This section is from the book "Modern Buildings, Their Planning, Construction And Equipment Vol1", by G. A. T. Middleton. Also available from Amazon: Modern Buildings.
Lapped Joint. - This joint is of a very clumsy appearance, and is only used in work of a temporary nature or in small timber framings hidden from view. It is formed by overlapping the ends of two pieces of timber, and fixing them by means of nails or bolts as at A, or by straps as at B, Fig. 250. Nails are used when the timbers are small. It has been found also in practice that a bolted joint is more suitable for resisting a tensile stress than a strapped joint, the latter being a more satisfactory joint when the timbers are in a state of compression.
When forming a joint, experience is usually relied upon as a guide in proportioning the various parts, and when experience is lacking they can be calculated. The timbers in Fig. 250 are in a state of tension, which causes a stress in the sections of the bolts along the line AB, similar to that caused by a pair of shears in cutting a piece of paper. Such a stress is called a Shear, and the power of a bolt to resist it is directly proportional to its sectional area. To form a joint of uniform strength it is necessary that the ultimate resistance to shear of the metal in the bolts shall be equal to the ultimate resistance to tension of the timber.
Labbed Joint Botted.
Fig. 250. Lapped Joint, Strapped.
Suppose the timbers at A, Fig. 250, to be Baltic fir, then by the table at the end of this Chapter it is seen that this material has an ultimate resistance to tension of 4000 lbs. per square inch. The bolts are made of wrought iron, and offer an ultimate resistance to shearing of 44,800 lbs. per square inch So that for a joint of uniform strength the total sectional area of the bolts must be 4000/44800, (roughly), of the effective sectional area of the timber. Now the question arises as to the size of the bolts, which is usually determined by some such rule of thumb as the following: For timbers of 10 square inches effective section use 1/2-inch bolts, and add 1/16 inch to the diameter of the bolts for every additional 5 square inches to the section of the timbers. At A, Fig. 250, the effective sectional area of the timbers is something less than 64 square inches, so that the bolts required will be \\ inch in diameter.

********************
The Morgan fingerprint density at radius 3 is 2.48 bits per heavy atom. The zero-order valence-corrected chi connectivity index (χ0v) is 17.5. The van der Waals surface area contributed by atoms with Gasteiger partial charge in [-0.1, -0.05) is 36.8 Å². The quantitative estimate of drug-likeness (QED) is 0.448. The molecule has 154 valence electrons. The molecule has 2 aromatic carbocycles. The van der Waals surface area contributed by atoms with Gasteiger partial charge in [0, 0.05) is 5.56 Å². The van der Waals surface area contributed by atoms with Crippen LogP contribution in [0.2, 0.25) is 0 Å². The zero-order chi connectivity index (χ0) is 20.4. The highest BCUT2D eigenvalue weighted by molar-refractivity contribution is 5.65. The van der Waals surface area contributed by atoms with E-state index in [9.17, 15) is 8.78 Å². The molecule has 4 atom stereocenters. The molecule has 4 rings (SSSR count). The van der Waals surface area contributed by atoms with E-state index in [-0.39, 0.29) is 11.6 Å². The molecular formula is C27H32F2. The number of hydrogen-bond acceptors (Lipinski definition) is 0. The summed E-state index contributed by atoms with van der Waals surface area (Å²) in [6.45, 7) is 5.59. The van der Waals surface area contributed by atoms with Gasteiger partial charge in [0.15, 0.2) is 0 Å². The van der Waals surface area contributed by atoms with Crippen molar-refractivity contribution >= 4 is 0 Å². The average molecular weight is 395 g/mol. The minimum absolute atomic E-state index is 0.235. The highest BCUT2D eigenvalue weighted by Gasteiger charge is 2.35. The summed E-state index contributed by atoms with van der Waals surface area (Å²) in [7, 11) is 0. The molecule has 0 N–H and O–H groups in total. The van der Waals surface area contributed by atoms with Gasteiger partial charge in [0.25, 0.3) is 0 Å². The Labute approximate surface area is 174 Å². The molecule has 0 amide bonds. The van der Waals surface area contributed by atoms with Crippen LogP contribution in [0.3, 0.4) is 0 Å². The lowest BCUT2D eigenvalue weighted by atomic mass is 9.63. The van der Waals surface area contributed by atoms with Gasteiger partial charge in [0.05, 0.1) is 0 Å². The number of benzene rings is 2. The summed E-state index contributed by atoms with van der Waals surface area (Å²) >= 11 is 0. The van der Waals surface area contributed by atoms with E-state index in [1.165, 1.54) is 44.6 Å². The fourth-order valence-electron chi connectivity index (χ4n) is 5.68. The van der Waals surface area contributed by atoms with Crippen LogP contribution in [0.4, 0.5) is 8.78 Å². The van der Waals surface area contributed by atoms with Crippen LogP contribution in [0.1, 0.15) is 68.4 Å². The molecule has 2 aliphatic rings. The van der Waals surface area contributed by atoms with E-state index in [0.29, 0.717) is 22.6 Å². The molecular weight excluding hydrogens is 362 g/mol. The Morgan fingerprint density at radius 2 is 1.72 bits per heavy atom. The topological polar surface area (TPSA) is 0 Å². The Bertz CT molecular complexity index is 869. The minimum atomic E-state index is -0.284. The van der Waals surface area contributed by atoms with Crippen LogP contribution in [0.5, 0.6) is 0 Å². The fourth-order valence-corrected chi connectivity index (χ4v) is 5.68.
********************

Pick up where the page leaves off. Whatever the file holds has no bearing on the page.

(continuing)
The effective sectional area of the timbers, i.e. the area left after a bolt hole has been made, is 8 x (8 - 1 1/8) = 55 square inches, and the area of metal required in the bolts is 44 = 5 square inches.
Now,the area of each bolt = π x diamerter2 / 4 sq. inches.
= 22 x 9 x 9 / 7 x 4 x 8 x 8 sq. inches.
Therefore the number of bolts required = 5x7x4x8x8 / 22x9x9
= 5 nearly.
One bolt hole should be bored and the bolt inserted and tightened up before the other holes are bored, in order to ensure that the holes in the various timbers coincide exactly. This applies to all bolted joints.
The distance between the bolts should not be less than 5 inches, although a greater distance is preferable, as it lessens the chance of the bolts cutting through the timbers, or the shearing out of the portion of the timber against which the bolts thrust. Where the width of the timber permits, the bolt should not be arranged in one line, but should be zigzagged as at A, Fig. 250, as this presents a greater area of wood to resist shear.